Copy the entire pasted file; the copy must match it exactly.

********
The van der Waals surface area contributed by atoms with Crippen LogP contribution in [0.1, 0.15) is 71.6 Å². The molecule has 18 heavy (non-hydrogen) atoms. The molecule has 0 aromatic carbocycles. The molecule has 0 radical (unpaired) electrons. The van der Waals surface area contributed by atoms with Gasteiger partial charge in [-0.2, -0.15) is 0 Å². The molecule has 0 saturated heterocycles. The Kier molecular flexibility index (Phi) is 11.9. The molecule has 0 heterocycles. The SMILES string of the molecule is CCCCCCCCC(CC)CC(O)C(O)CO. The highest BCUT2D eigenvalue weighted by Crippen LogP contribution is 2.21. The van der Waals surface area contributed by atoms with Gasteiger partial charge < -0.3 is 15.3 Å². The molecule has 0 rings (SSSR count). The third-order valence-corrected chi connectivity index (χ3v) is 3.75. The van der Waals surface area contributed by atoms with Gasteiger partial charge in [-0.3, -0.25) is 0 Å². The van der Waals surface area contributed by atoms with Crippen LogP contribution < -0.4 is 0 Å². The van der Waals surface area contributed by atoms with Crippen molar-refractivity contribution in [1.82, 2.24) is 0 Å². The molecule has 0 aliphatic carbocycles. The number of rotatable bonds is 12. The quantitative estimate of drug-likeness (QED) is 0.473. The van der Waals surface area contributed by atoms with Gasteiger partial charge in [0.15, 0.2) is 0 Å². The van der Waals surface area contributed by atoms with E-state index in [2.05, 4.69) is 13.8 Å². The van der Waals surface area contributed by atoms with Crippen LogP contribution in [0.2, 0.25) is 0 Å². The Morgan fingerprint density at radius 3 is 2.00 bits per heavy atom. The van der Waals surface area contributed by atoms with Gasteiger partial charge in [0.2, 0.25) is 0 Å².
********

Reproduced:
The van der Waals surface area contributed by atoms with Crippen LogP contribution in [0.1, 0.15) is 71.6 Å². The molecule has 18 heavy (non-hydrogen) atoms. The molecule has 0 aromatic carbocycles. The molecule has 0 radical (unpaired) electrons. The van der Waals surface area contributed by atoms with Gasteiger partial charge in [-0.2, -0.15) is 0 Å². The molecule has 0 saturated heterocycles. The Kier molecular flexibility index (Phi) is 11.9. The molecule has 0 heterocycles. The SMILES string of the molecule is CCCCCCCCC(CC)CC(O)C(O)CO. The highest BCUT2D eigenvalue weighted by Crippen LogP contribution is 2.21. The van der Waals surface area contributed by atoms with Gasteiger partial charge < -0.3 is 15.3 Å². The molecule has 0 rings (SSSR count). The third-order valence-corrected chi connectivity index (χ3v) is 3.75. The van der Waals surface area contributed by atoms with Gasteiger partial charge in [-0.3, -0.25) is 0 Å². The van der Waals surface area contributed by atoms with Crippen LogP contribution < -0.4 is 0 Å². The van der Waals surface area contributed by atoms with Crippen molar-refractivity contribution in [1.82, 2.24) is 0 Å². The molecule has 0 aliphatic carbocycles. The number of rotatable bonds is 12. The quantitative estimate of drug-likeness (QED) is 0.473. The van der Waals surface area contributed by atoms with Gasteiger partial charge in [0.15, 0.2) is 0 Å². The van der Waals surface area contributed by atoms with E-state index in [2.05, 4.69) is 13.8 Å². The van der Waals surface area contributed by atoms with Crippen LogP contribution in [0.2, 0.25) is 0 Å². The Morgan fingerprint density at radius 3 is 2.00 bits per heavy atom. The van der Waals surface area contributed by atoms with Gasteiger partial charge in [0.2, 0.25) is 0 Å².